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Accusations of anti-Semitism fly from floor of legislature on final day of fall sitting

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Accusations flew across the floor of the legislature on the final day of the fall sitting as the government accused the NDP of being anti-Semitic, leading to an MLA being expelled from the legislature.

“The NDP and the Canadian left in general has a serious and obvious antisemitism problem,” said Jeremy Harrison, the government house leader.

It goes back to an incident last month where a group of protestors chanted a phrase that Jewish groups call anti-Semitic. The government accused the NDP of having helped orchestrate the protest.

“The rioters were introduced by the NDP, given passes to the building by the NDP,” Harrison said.

The NDP denied playing a role in the November protest that had briefly disrupted house proceedings.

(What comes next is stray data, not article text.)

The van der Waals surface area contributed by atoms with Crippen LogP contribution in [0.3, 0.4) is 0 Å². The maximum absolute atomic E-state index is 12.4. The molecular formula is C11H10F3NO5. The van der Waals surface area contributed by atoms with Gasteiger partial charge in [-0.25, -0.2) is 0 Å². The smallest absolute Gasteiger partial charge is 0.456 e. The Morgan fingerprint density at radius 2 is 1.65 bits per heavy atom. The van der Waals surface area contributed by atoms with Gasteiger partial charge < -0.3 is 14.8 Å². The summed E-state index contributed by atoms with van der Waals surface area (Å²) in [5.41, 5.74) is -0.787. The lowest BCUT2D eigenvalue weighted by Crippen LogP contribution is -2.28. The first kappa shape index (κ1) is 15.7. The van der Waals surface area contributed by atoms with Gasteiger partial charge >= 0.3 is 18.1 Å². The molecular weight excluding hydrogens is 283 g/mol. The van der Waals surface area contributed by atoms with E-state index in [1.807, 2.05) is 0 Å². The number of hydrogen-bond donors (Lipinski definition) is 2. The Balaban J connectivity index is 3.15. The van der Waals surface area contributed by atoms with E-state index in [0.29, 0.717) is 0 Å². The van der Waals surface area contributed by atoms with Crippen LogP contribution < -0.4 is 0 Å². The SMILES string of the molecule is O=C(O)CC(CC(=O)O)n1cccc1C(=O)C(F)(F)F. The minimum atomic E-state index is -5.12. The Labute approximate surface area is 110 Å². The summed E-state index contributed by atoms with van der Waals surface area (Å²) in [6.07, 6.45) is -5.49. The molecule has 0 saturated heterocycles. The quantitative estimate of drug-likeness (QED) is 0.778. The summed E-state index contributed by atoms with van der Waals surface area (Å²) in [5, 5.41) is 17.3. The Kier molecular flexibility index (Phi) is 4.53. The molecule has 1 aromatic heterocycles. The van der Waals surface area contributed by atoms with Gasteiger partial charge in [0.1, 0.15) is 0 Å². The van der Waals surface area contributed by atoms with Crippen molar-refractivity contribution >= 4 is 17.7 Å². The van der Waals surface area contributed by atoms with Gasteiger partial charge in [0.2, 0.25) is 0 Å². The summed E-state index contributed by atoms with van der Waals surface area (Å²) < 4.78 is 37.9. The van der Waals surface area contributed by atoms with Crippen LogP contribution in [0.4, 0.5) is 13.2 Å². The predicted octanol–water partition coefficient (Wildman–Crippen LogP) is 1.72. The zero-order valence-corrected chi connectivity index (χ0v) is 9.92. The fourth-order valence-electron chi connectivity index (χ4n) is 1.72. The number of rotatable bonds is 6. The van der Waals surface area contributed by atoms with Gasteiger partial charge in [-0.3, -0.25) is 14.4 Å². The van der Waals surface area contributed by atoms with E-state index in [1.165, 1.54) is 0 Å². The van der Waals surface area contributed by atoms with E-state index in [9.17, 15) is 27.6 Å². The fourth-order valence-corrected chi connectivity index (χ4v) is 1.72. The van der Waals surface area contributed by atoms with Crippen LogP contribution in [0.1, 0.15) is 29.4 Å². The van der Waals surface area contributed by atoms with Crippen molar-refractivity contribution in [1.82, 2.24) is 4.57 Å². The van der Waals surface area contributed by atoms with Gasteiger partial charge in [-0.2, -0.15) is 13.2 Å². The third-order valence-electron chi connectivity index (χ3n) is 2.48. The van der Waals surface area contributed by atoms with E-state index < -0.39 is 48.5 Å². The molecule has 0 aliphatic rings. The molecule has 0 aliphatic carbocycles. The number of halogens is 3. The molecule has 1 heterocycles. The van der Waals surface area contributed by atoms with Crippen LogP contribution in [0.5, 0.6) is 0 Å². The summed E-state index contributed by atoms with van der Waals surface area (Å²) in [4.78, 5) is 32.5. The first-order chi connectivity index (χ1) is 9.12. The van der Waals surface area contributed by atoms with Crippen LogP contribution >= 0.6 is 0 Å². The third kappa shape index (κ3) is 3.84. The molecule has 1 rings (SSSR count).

“Mr. Speaker, I’m not going to go into too much detail addressing the offensive slander we’ve just heard from the government house leader,” said NDP MLA Meara Conway.

The speaker asked both sides to apologize for being disrespectful to each other.

“I will not withdraw and apologize to the government house leader,” Conway replied.

Conway was kicked out of the house for the day. Harrison apologized but repeated his accusations before the media.

“This government is deeply concerned about the rise of antisemitism and what we are seeing across the country, around the world and here in our own jurisdiction, right here in this chamber,” he said.

Conway stood her ground that the chant used by protestors was not meant to be anti-Semitic.

To them when they use the slogan, it’s a call for peace, for human rights. It’s a contested slogan,” she said.

Her leader disapproves of the phrase, “from the river to the sea.”

“There’s absolutely no doubt that the term is deeply, deeply offensive,” NDP Leader Carla Beck said.

The government will consider measures to ensure that another protest never occurs inside the legislative building.

The number of visitors in public galleries was restricted to 20 for a week following the protest. The NDP hope it doesn’t lead to future restrictions on public access or limitation on free speech.

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